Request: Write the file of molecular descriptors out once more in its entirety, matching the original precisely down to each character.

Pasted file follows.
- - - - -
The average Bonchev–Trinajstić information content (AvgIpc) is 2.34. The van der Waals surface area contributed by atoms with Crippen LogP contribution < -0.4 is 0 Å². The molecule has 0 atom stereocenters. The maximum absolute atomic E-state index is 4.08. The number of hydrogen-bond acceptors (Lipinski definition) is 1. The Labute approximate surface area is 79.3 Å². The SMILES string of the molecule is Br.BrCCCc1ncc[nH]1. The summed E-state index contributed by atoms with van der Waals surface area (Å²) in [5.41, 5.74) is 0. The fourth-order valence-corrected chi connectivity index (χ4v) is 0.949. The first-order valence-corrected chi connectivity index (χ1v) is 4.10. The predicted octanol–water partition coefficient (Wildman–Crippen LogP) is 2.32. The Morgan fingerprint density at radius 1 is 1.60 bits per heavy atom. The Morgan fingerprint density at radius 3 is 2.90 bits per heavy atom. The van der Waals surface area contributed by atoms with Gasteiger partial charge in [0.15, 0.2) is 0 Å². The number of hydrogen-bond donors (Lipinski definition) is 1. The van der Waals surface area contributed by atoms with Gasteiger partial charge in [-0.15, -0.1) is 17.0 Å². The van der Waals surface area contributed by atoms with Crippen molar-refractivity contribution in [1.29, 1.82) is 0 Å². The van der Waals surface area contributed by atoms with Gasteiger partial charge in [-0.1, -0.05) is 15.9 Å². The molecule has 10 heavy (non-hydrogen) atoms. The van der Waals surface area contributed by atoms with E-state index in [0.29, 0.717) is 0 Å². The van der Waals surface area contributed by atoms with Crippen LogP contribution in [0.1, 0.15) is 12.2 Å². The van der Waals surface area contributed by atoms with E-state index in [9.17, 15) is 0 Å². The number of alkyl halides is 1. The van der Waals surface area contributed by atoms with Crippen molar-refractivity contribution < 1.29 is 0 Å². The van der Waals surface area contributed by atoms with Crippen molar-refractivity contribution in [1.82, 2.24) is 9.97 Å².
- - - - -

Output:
The average Bonchev–Trinajstić information content (AvgIpc) is 2.34. The van der Waals surface area contributed by atoms with Crippen LogP contribution < -0.4 is 0 Å². The molecule has 0 atom stereocenters. The maximum absolute atomic E-state index is 4.08. The number of hydrogen-bond acceptors (Lipinski definition) is 1. The Labute approximate surface area is 79.3 Å². The SMILES string of the molecule is Br.BrCCCc1ncc[nH]1. The summed E-state index contributed by atoms with van der Waals surface area (Å²) in [5.41, 5.74) is 0. The fourth-order valence-corrected chi connectivity index (χ4v) is 0.949. The first-order valence-corrected chi connectivity index (χ1v) is 4.10. The predicted octanol–water partition coefficient (Wildman–Crippen LogP) is 2.32. The Morgan fingerprint density at radius 1 is 1.60 bits per heavy atom. The Morgan fingerprint density at radius 3 is 2.90 bits per heavy atom. The van der Waals surface area contributed by atoms with Gasteiger partial charge in [0.15, 0.2) is 0 Å². The number of hydrogen-bond donors (Lipinski definition) is 1. The van der Waals surface area contributed by atoms with Gasteiger partial charge in [-0.15, -0.1) is 17.0 Å². The van der Waals surface area contributed by atoms with Crippen molar-refractivity contribution in [1.29, 1.82) is 0 Å². The van der Waals surface area contributed by atoms with Gasteiger partial charge in [-0.1, -0.05) is 15.9 Å². The molecule has 10 heavy (non-hydrogen) atoms. The van der Waals surface area contributed by atoms with E-state index in [0.29, 0.717) is 0 Å². The van der Waals surface area contributed by atoms with Crippen LogP contribution in [0.1, 0.15) is 12.2 Å². The van der Waals surface area contributed by atoms with E-state index in [9.17, 15) is 0 Å². The number of alkyl halides is 1. The van der Waals surface area contributed by atoms with Crippen molar-refractivity contribution < 1.29 is 0 Å². The van der Waals surface area contributed by atoms with Crippen molar-refractivity contribution in [1.82, 2.24) is 9.97 Å².